BTRIPP (btripp) wrote,

Catching up ...

This is another of those books that I've had sitting around for a few days, not quite able to "pull the trigger" on writing a review. Oh, well. I just got done with another book, which I'd been slogging through for nearly two months, and figured I should get this one up before I ended up with a growing backlog of things to write about!

The Book of J was one of those things that I just stumbled over (in this case, at the Newberry Library Book Fair ... a hardcover signed copy for two bucks!) and decided to pick up, and then for no particular reason opted to slot it into my reading schedule (it was "something different" from what I'd been reading, so was somewhat functioning as "mental floss"). It's sort of an odd book ... it's "interpreted by" Harold Bloom based on the translation of David Rosenberg ... but is essentially a book of Biblical exegesis, looking at the "J" author of substantial bits of the Old Testament. Now, as a former Religion Major, I am at least conversant with the analytical dissection of various ancient texts, but was not specifically up to speed on this particular area. It seems that "J" is the extracted source of many of the classic Bible stories, as opposed to "E", "P", "D", or "R" who were other writers/schools that either added materials, edited out materials, re-organized materials, or otherwise spun a collection of bronze-age tribal myths into the document which has inexplicably held sway over vast chunks of humanity over the past couple of millennia.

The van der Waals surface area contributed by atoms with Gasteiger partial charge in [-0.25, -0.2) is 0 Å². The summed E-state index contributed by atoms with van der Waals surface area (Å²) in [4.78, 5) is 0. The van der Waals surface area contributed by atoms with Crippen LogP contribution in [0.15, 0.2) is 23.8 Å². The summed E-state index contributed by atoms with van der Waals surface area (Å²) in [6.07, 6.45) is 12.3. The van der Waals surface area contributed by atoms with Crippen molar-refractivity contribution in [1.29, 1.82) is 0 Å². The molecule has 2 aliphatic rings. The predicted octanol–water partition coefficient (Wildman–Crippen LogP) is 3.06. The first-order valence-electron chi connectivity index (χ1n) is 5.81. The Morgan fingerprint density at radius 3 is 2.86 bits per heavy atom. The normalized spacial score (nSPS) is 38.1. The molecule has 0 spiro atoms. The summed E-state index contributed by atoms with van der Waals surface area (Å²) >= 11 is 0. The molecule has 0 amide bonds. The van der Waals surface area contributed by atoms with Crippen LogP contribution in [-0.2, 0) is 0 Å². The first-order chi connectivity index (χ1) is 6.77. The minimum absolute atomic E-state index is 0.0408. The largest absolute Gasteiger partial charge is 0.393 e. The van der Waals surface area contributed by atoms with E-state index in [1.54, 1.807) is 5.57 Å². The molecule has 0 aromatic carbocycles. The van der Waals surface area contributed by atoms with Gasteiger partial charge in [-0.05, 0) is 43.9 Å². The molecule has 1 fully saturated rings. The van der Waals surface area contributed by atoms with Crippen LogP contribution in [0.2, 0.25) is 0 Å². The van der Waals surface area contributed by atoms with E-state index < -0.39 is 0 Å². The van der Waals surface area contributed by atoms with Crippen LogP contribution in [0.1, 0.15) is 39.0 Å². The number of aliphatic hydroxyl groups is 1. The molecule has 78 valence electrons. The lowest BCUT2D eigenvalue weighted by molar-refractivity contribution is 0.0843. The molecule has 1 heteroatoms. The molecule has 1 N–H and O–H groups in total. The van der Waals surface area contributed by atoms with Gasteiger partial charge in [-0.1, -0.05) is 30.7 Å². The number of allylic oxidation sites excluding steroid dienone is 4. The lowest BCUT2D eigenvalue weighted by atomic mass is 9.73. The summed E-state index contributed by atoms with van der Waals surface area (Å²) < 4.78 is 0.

Bloom (whose own writing in remarkably well crafted, I found myself marveling over many phrases and wondering just how long it took him to come up with such stellar prose!), posits that "J" was writing in the court of Solomon, perhaps in the days of Rehoboam, and that (from various thematic clues) she was a noble lady of the court. Bloom compares her to Shakespeare, Chaucer, and even to later authors such as Kafka, pointing to the ironic stance emblematic to the "J" material. The God of the "J" material is hardly the deity envisioned by most Christians or Muslims (or for that matter, most Jews), as He is a being who eats, rests, walks, and argues with His chosen creations. This God also appears to manifest behaviors that would be, in a human, regarded and psychologically unstable ... but these "quirks" are simply noted, ironically, and not questioned in the "J" material.

The book is basically in three parts, the first section where Bloom puts forth his reasoning about "J" and provides more info on the times and the location, a central section which is Rosenberg's (who, I take it, seems to be a noted Hebrew poet) translation of the extracted "J" material, and a final section where Bloom walks us through the story, highlighting major characters. This is fairly interesting stuff (especially for Biblical exegesis), and, as I noted previously, quite well written.

The Book of J appears to still be in print in a paperback edition, so should be reasonably easy to find if you were so inclined. However, you can pick up a "like new" copy from the Amazon new/used vendors for as little as a penny, so there is that as an alternative. Again, I don't know how interested "most folks" would be in this volume ... but if picking apart a puzzle based on ancient texts is your thing, this would probably work for you.

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Tags: book review

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